KLaw Mug
On Sunday, TCM caught up with resident ESPN draft, prospect, and front office guru Keith Law at the A’s-Rockies game at the brand new Salt River Fields at Talking Stick. It’s a beautiful park constructed by the local Pima and Maricopa Indian tribes. The views are majestic of the local mountain ranges, the concourses are absolutely huge, and there is plenty of seating. It looks like a legitimate AA or AAA park, and has an abundance of food choices. There are also 12 practice fields situated around the main stadium that TCM didn’t get to check out, but that are easily accessible for fans. It’s a must visit for baseball fans, again on a weekday if you can swing it.

TCM paid for an outfield lawn seat, and simply stood on the concourse behind home plate for the whole game, talking with Keith, who was not there to scout and was therefore incredibly generous with his time. Ubaldo Jimenez looked strong, and went six scoreless innings against an A’s lineup that featured starters Ryan Sweeney, Daric Barton, David DeJesus, Kevin Kouzmanoff, Mark Ellis, and Cliff Pennington. Former uber-prospect Franklin Morales also pitched, but looked horrible. On Keith’s gun, he sat between 88 and 91 with his fastball, and gave up three hits and a walk in an inning of garbage-time work, including a hard single up the middle by lefty-swinging infielder Josh Horton. At this point, it’s clear he’s not ever coming back.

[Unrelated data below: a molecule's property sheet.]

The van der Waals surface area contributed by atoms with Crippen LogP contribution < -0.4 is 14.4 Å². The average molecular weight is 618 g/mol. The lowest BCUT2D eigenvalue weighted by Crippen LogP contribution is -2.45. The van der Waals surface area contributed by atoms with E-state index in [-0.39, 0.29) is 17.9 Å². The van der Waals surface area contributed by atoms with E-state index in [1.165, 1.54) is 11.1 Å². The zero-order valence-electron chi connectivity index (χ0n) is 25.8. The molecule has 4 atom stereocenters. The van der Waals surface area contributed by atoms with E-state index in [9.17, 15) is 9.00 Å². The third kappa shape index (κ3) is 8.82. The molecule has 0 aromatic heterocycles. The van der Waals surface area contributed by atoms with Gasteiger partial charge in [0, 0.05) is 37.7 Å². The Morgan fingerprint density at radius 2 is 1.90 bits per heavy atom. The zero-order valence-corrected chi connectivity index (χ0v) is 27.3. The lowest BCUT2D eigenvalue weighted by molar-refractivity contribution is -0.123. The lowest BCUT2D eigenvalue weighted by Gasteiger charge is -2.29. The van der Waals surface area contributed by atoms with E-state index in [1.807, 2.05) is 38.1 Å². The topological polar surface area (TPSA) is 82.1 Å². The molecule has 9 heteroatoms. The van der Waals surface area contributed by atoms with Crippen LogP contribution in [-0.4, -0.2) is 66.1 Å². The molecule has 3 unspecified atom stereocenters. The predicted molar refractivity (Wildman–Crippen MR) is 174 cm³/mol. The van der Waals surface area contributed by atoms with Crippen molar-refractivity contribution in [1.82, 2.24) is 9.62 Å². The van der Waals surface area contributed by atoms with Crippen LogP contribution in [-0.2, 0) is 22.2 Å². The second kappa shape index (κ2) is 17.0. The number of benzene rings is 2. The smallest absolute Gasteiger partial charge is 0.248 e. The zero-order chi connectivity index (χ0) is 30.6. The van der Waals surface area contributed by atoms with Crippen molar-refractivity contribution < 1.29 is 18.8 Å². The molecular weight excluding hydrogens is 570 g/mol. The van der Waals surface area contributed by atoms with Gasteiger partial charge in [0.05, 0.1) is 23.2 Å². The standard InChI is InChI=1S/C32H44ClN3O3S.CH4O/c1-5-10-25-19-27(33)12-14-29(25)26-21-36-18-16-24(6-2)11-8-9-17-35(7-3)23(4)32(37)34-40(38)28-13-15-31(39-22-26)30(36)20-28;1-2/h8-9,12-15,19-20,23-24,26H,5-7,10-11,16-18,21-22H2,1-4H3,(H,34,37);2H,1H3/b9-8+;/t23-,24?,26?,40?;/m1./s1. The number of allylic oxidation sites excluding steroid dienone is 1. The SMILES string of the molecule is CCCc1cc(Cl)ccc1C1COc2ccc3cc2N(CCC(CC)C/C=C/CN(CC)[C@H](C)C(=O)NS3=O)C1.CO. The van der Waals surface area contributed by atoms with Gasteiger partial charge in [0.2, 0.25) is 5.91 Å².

To be honest, TCM didn’t pay much attention to the game itself, as the time flew by. Between a gorgeous ballpark and engaging conversation, TCM almost didn’t notice it was the 9th inning until Keith decided to leave to beat the traffic. The only downside was yet another douchey Giants fan in a Lincecum jersey who tried to shove his way in front of us in the later innings, and got ugly when politely asked to move to one side or another, where there was plenty of space. Seriously, Giants fans, get ahold of yourselves.

One nugget from the conversation for Twins fans out there, KLaw calls Revere a “70 glove” in center field (which is elite on the 20-80 scouting scale), who will hit and walk enough to make himself a valuable starter, if the Twins decide to move Span to corner. TCM owes Keith a lot of thanks for his patience, enthusiasm, and insight. Between that meeting and MC Hammer’s surprise cameo here last week, TCM’s got delusions of grandeur and a totally unearned sense of accomplishment.


The next day, TCM had to leave Arizona, got cranky in the airport, coped with The Boy's unfortunate tendency to spray all over himself when he tries to poop in an airport bathroom, and tried to stare late passengers to death.  Eventually, he made it back to the Midwest, and is now officially ready for Opening Day.  Get excited!

1 comment:

William Tasker - Caribou, ME said...

Thanks for taking us along for the journey. Really enjoyed the post a lot. Envious that you got to meet Keith Law. He comes across in print as an elitist, so it's nice to know he's a nice guy in person.